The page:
Last month we took the family bowling for the first time. It was actually at a family reunion, so there were three generations of bowlers. It was, of course, it was my son’s first time at a bowling alley. He loved it! Even with a grand total of 15 points. (Alas, there were no bumpers on our lane).
I had the camera and was busy getting action shots of my many, many cousins. Father and son were arranging the metal ramp thing that the kids can use to aim their roll. Apparently he hit smashed his finger in between the metal and the bowling ball. Ouch. That hurts.
As I took this picture, someone near me, newly pregnant, watched me click away and said, somewhat sarcastically,
“Your son is crying, and you’re taking a picture.”
I looked at her, trying to decide how to answer. It was clear she thought I should put down the camera and rush to my son’s side. Maybe you’re thinking that too. But in this case, I sincerely believe that I was in the right place, which was at the sideline. Why? Because I love and respect my husband, and his abilities as a father.
That bowling moment was between father and son. They had been planning, aiming, figuring how how to bowl with the sweet logic of a 3-year-old mind. They had picked a green ball, carried it together and heaved it onto that aiming thing. The pinched finger was an accident, of course, and he just needed a good cry in Dad’s shoulder to feel much better.
What message would I have sent by swooping in there to “save” my son? “Sorry Hubs, you can’t handle a crying child. Let me do that for you." Or... “It’s ok son, I’ll save you from Dad's mistakes.”
Stepping in at that moment would have undermined my son’s relationship with his father. It also, at a base level, would have undermined my own relationship with my husband, and my trust and faith in his abilities as a parent.
I want my kids to have trusting, loving relationships with both of their parents. I have a way that I do things as a mother, and it’s a good way. My husband has a way of doing things as a father, and it’s a good way. They are different ways. That is good for everyone involved- we learn and grow from each other, refining our personalities and patterns as we go. I see ways my husband talks to the kids, or ways he holds them, distracts them, or comforts them. It’s not often the way I would do things, but it works. It actually works really well, because our kids see that there are lots of ways to do things – that there are many ways to look at a problem, and all of them are valid.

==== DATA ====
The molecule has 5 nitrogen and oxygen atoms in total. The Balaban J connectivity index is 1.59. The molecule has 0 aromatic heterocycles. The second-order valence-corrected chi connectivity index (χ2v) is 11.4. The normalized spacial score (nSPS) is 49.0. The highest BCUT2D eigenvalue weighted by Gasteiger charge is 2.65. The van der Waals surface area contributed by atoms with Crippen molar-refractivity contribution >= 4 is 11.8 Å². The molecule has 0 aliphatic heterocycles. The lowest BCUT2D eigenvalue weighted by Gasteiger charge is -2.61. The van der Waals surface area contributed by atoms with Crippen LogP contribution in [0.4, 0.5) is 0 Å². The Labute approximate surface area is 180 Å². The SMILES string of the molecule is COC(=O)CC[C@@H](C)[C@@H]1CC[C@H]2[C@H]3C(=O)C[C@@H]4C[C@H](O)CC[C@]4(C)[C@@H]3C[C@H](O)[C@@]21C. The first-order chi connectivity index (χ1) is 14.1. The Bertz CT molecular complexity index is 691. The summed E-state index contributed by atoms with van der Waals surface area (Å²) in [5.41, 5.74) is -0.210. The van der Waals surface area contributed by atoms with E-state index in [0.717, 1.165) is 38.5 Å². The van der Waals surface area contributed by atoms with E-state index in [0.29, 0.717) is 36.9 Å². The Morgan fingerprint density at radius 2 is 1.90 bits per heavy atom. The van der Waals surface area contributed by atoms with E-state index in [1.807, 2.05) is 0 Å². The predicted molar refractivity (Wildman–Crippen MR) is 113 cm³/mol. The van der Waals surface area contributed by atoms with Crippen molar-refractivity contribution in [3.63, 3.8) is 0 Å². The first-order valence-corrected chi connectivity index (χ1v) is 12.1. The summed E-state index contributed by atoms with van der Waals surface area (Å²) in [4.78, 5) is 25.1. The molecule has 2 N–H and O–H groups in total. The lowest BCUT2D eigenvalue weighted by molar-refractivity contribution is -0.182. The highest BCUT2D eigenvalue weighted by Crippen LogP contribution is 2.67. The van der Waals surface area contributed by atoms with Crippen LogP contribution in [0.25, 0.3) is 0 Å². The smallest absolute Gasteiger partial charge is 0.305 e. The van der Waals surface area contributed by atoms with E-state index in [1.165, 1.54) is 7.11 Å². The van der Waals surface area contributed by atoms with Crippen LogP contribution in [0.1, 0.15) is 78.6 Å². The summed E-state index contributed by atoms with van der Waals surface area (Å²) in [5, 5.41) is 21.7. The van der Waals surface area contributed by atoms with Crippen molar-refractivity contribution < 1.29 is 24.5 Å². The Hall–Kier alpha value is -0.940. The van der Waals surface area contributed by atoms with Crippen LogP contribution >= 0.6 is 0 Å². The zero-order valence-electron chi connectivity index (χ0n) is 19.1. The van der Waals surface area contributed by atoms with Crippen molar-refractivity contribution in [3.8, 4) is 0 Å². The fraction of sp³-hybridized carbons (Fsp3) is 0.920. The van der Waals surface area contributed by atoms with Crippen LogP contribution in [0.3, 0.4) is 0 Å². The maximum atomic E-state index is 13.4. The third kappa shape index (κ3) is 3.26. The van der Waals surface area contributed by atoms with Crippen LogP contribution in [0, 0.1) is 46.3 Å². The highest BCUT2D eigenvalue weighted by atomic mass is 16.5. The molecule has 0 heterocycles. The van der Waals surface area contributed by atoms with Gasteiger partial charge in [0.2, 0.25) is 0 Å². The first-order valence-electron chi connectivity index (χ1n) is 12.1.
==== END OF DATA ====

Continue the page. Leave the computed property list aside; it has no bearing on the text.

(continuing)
It’s hard to explain this to a non-parent. Actually, it’s hard to explain it to parents sometimes, because it is so easy to become entrenched in the belief that our way is the best way- that only I can rock the baby just right, or that my sleep routine is the one and only way to get the kids to go to sleep. But really, everyone can benefit from the concept that there are many ways to do things- and all of them are valid.
My husband is an incredible father, and I learn so much from watching him parent our children. I learn more about myself and why I do things, and often, how I could do them better.
So I turned to this person, bite my tongue from everything all this explanation that she hasn't experienced yet, and simply said, "Yes, I'm taking a picture. Isn't he a great dad?" I hope she understands someday.